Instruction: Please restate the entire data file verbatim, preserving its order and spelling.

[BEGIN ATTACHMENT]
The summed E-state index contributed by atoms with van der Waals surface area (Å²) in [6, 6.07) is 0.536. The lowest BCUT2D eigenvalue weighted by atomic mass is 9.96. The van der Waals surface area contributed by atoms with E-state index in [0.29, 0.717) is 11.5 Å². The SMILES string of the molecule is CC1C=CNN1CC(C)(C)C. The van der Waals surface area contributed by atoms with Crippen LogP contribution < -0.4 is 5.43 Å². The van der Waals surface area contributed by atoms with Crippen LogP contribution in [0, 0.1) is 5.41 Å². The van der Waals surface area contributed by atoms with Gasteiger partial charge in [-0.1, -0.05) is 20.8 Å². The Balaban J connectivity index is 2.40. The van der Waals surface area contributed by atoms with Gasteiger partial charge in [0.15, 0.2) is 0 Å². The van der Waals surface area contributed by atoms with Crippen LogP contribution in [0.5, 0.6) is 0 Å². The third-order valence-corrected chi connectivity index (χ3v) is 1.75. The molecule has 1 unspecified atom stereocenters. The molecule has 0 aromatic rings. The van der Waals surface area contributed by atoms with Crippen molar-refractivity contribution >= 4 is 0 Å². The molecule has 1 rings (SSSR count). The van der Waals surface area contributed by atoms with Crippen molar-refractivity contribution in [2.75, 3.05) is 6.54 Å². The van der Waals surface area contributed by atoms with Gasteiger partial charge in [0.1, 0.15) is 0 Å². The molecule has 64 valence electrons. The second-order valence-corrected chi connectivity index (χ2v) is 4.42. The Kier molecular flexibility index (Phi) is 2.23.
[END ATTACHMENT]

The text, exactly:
The summed E-state index contributed by atoms with van der Waals surface area (Å²) in [6, 6.07) is 0.536. The lowest BCUT2D eigenvalue weighted by atomic mass is 9.96. The van der Waals surface area contributed by atoms with E-state index in [0.29, 0.717) is 11.5 Å². The SMILES string of the molecule is CC1C=CNN1CC(C)(C)C. The van der Waals surface area contributed by atoms with Crippen LogP contribution < -0.4 is 5.43 Å². The van der Waals surface area contributed by atoms with Crippen LogP contribution in [0, 0.1) is 5.41 Å². The van der Waals surface area contributed by atoms with Gasteiger partial charge in [-0.1, -0.05) is 20.8 Å². The Balaban J connectivity index is 2.40. The van der Waals surface area contributed by atoms with Gasteiger partial charge in [0.15, 0.2) is 0 Å². The van der Waals surface area contributed by atoms with Crippen LogP contribution in [0.5, 0.6) is 0 Å². The third-order valence-corrected chi connectivity index (χ3v) is 1.75. The molecule has 1 unspecified atom stereocenters. The molecule has 0 aromatic rings. The van der Waals surface area contributed by atoms with Crippen molar-refractivity contribution >= 4 is 0 Å². The molecule has 1 rings (SSSR count). The van der Waals surface area contributed by atoms with Crippen molar-refractivity contribution in [2.75, 3.05) is 6.54 Å². The van der Waals surface area contributed by atoms with Gasteiger partial charge in [0.1, 0.15) is 0 Å². The molecule has 64 valence electrons. The second-order valence-corrected chi connectivity index (χ2v) is 4.42. The Kier molecular flexibility index (Phi) is 2.23.